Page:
140 communities across the country have successfully kept ecologically destructive industries (such as fracking, factory farming, toxic dumping, and water privatization) out of their municipalities by creating community bills of rights — a kind of legislation that gives communities the autonomy they need to decide what’s right for themselves. No Coal Eugene is proposing a Eugene Bill of Rights ordinance for the November 2013 ballot to keep coal trains out of our city limits. Read the ordinance in full at NoCoalEugene.org/ordinance. Here are some excerpts:
- “The people of Eugene recognize that environmental and economic sustainability cannot be achieved if the rights of municipal majorities are routinely overridden by corporate minorities claiming certain legal powers.” (Section 3)
- “Natural communities and ecosystems, including, but not limited to, flora, fauna, the atmosphere, soils, wetlands, rivers and other water systems, possess inalienable and fundamental rights to exist and flourish within the City of Eugene.” (Section 5.2)
- “The people at all times enjoy and retain an inalienable and indefeasible right to self-governance in the community where they reside.” (Section 5.4)
- “Corporations in violation of the prohibition against the transport of coal shall not have the rights of ‘persons’ afforded by the United States and Oregon Constitutions, nor shall those corporations be afforded the protections of the commerce or contracts clauses within the United States Constitution or corresponding sections of the Oregon Constitution.” (Section 6.2)
The ordinance is based on a similar initiative by the people of Bellingham, Wash. — visit Coal-Free-Bellingham.org for more info. This rights-based approach to organizing was pioneered by the Community Environmental Legal Defense Fund (CELDF.org).
But how does it work? If BNSF sends a coal train down our tracks, how will a community bill of rights stop it?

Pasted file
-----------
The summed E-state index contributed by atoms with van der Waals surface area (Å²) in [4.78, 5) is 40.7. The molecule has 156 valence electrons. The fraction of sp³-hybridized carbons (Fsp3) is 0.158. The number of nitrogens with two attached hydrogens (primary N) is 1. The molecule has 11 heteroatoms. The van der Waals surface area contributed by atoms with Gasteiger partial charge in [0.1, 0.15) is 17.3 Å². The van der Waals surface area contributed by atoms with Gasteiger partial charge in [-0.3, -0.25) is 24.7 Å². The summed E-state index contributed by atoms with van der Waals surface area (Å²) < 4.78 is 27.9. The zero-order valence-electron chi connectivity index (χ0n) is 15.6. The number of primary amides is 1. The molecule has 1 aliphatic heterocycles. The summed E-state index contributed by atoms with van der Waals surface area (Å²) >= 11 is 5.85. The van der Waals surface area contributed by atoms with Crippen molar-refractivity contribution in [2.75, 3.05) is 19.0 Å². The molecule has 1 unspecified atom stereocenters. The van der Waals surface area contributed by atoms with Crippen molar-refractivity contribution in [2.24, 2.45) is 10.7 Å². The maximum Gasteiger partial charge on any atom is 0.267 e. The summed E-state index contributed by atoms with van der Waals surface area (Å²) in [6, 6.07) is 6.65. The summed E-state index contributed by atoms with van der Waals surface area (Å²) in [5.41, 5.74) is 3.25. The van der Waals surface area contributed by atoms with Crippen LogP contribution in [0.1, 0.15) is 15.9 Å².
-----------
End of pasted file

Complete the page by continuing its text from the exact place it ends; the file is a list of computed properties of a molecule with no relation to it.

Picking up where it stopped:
In every case that communities have asserted their rights with local ordinances, corporations have either taken their pollution elsewhere or taken the locals to court. At the very least, a city ordinance would slow the coal company down. In order to overturn the ordinance, the company would have to admit in court that they valued their own right to commerce over our community’s right to health and safety. Out of 140 local ordinances, only two have been challenged. By showing strong community resistance to coal export, we could send those polluters packing.
Why do we need a local initiative? Why not use the established channels? Don’t we have laws and agencies to keep our air and water clean?
Our regulatory system actually favors the rights of corporations by allowing them to mitigate — rather than stop — harm to communities. Under our current system, coal companies do not have to ask for permission to bring their pollution through our town. If an industry pollutes our air and water and causes harm to our children, shouldn’t we have the right to decide if we want it around?
Really, our coal train problem is a democracy problem. The few who profit from coal export have all the decision making power, while the many who are harmed by it have no say. Rights-based organizing steps outside the power structure. It says we know what’s best for us, our health, our land, our economy.